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Aboriginal language revival is a recent phenomenon in Australia (Rigney 2006; Troy 2012). Prior to British colonisation, Australia had over 250 distinct languages that could be subdivided into 600-700 dialects, clearly, Australia was composed of ‘multicultural and multilingual societies’ (Rigney 2006, 385). Today only 18 Indigenous languages are spoken by all generations of people within a given language group (Social Justice Report 2009).
In response to the urgent need to protect Indigenous languages, in August 2009, the Australian Government launched for the first time a strategy titled Indigenous Languages - A National Approach 2009 (Social Justice Report 2009). It highlighted the Government’s plan to preserve and revitalise Indigenous languages through targeted actions. More recently, in 2016 the state of New South Wales introduced Indigenous languages in the secondary school curriculum, with other states following. Australian universities are increasingly offering tertiary courses (Bagshaw, 2015). Subsequently, the Aboriginal Languages Act 2017 was passed in New South Wales with a 5-year plan to reawaken and nurture Aboriginal languages.
Meanwhile, Australian Aboriginal women play a key role in reclaiming language and their voice in the policy arena by contributing to radical pedagogies and healing through language revival programs. To this end, Indigenous scholars in Australia see their work as drawing on generations of women, particularly in the context of Grandmother’s Laws, and their contribution to resistance, challenge to stereotypes and focus on survival as an outcome (Watson 2015; Behrendt 2019). Grandmother’s law is part of Indigenous law where men and women hold equal positions with reciprocal rights and responsibilities for maintaining societal equilibrium in their own Nations and in their own languages. These interdependent roles are designated as women’s and men’s law and are also referred to as “Women’s Business” (Burarrwanga 2019, p.72) and “Men’s Business” (Canuto et al. 2018). “Grandfathers look outwardly, protecting home community, Land and camp” (Wall 2017). Grandmothers look inwardly, teaching and nurturing younger generations in having respect and responsibility to care for Country, to benefit both Land and people and to maintain cultural connection with family, language, and Land (Wall 2017).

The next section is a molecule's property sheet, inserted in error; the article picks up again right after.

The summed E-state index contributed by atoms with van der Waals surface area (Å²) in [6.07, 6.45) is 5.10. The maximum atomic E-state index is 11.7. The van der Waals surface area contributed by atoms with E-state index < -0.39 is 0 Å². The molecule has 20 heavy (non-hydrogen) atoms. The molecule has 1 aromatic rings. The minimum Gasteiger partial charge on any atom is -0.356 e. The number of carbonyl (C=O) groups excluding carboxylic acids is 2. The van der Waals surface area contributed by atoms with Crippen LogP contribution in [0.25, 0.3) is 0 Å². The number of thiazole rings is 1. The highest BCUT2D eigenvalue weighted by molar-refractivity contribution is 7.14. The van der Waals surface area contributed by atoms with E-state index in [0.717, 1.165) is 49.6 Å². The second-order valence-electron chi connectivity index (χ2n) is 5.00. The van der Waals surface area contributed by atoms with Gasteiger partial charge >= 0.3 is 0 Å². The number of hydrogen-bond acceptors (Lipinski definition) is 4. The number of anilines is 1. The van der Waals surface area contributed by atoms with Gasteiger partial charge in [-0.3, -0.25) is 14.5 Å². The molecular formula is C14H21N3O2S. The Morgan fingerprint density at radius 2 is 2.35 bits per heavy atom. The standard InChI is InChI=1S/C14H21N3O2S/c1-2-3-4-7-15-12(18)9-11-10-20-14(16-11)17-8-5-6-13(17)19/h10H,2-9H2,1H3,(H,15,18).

As a result, competing tensions exist in the area of Indigenous language learning with government policies on the one hand providing western models for language learning within educational institutions while on the other, Indigenous community led structures are informing vital ways of re-centring language pathways.
The aim of this paper is to build on and contribute to work in the area of Indigenous languages in Australia by examining the intersectionality relevant to the revival of an Indigenous language in order to understand the ways in which different forms of language knowledges intersect and interact to shape experiences of oppression and privilege to address and challenge systemic forms of inequality and discrimination. It draws on a framework that is informed by the relation between knowledge and pedagogy (Apple 1993; Aronowitz & Giroux 1985) and by Indigenous pedagogy frameworks (Watson & Heath, 2004; Watson, 2015). This framework acts as a useful, yet destabilising factor that brings into question how teachers teach and what systems of knowledge are applied.
The study draws on interviews with Indigenous educators in both an Australian educational institution and a community context to examine the relation between people and society in the process of language revival as well as the challenges posed and solutions offered by the way various forms of language knowledges intersect.
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